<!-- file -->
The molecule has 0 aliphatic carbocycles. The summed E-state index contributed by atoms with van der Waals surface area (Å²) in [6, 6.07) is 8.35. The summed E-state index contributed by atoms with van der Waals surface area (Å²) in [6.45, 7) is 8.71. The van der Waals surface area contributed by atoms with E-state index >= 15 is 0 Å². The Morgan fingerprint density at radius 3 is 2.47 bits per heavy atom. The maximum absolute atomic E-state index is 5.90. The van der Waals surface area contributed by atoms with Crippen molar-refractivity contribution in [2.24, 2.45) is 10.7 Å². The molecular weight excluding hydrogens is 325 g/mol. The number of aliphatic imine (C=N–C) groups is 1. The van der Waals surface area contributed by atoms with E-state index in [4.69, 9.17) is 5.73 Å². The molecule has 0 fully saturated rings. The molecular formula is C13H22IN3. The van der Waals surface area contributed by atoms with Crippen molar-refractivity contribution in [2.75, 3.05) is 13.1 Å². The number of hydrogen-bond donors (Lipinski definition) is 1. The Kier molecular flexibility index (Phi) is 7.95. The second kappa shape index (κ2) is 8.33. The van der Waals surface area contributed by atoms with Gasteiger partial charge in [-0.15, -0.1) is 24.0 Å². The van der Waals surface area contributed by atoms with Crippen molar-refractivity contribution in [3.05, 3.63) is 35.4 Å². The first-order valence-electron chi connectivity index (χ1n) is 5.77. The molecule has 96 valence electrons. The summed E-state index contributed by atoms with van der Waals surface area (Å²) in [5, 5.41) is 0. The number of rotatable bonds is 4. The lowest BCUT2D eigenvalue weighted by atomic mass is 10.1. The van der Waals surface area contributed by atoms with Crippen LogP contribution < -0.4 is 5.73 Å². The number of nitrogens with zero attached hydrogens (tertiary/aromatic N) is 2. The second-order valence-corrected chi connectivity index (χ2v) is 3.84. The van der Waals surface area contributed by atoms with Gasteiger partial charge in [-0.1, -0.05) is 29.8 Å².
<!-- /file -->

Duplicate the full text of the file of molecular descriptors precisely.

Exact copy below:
The molecule has 0 aliphatic carbocycles. The summed E-state index contributed by atoms with van der Waals surface area (Å²) in [6, 6.07) is 8.35. The summed E-state index contributed by atoms with van der Waals surface area (Å²) in [6.45, 7) is 8.71. The van der Waals surface area contributed by atoms with E-state index >= 15 is 0 Å². The Morgan fingerprint density at radius 3 is 2.47 bits per heavy atom. The maximum absolute atomic E-state index is 5.90. The van der Waals surface area contributed by atoms with Crippen molar-refractivity contribution in [2.24, 2.45) is 10.7 Å². The molecular weight excluding hydrogens is 325 g/mol. The number of aliphatic imine (C=N–C) groups is 1. The van der Waals surface area contributed by atoms with E-state index in [4.69, 9.17) is 5.73 Å². The molecule has 0 fully saturated rings. The molecular formula is C13H22IN3. The van der Waals surface area contributed by atoms with Crippen molar-refractivity contribution in [2.75, 3.05) is 13.1 Å². The number of hydrogen-bond donors (Lipinski definition) is 1. The Kier molecular flexibility index (Phi) is 7.95. The second kappa shape index (κ2) is 8.33. The van der Waals surface area contributed by atoms with Gasteiger partial charge in [-0.15, -0.1) is 24.0 Å². The van der Waals surface area contributed by atoms with Crippen molar-refractivity contribution in [3.05, 3.63) is 35.4 Å². The first-order valence-electron chi connectivity index (χ1n) is 5.77. The molecule has 96 valence electrons. The summed E-state index contributed by atoms with van der Waals surface area (Å²) in [5, 5.41) is 0. The number of rotatable bonds is 4. The lowest BCUT2D eigenvalue weighted by atomic mass is 10.1. The van der Waals surface area contributed by atoms with Crippen LogP contribution < -0.4 is 5.73 Å². The number of nitrogens with zero attached hydrogens (tertiary/aromatic N) is 2. The second-order valence-corrected chi connectivity index (χ2v) is 3.84. The van der Waals surface area contributed by atoms with Gasteiger partial charge in [-0.1, -0.05) is 29.8 Å².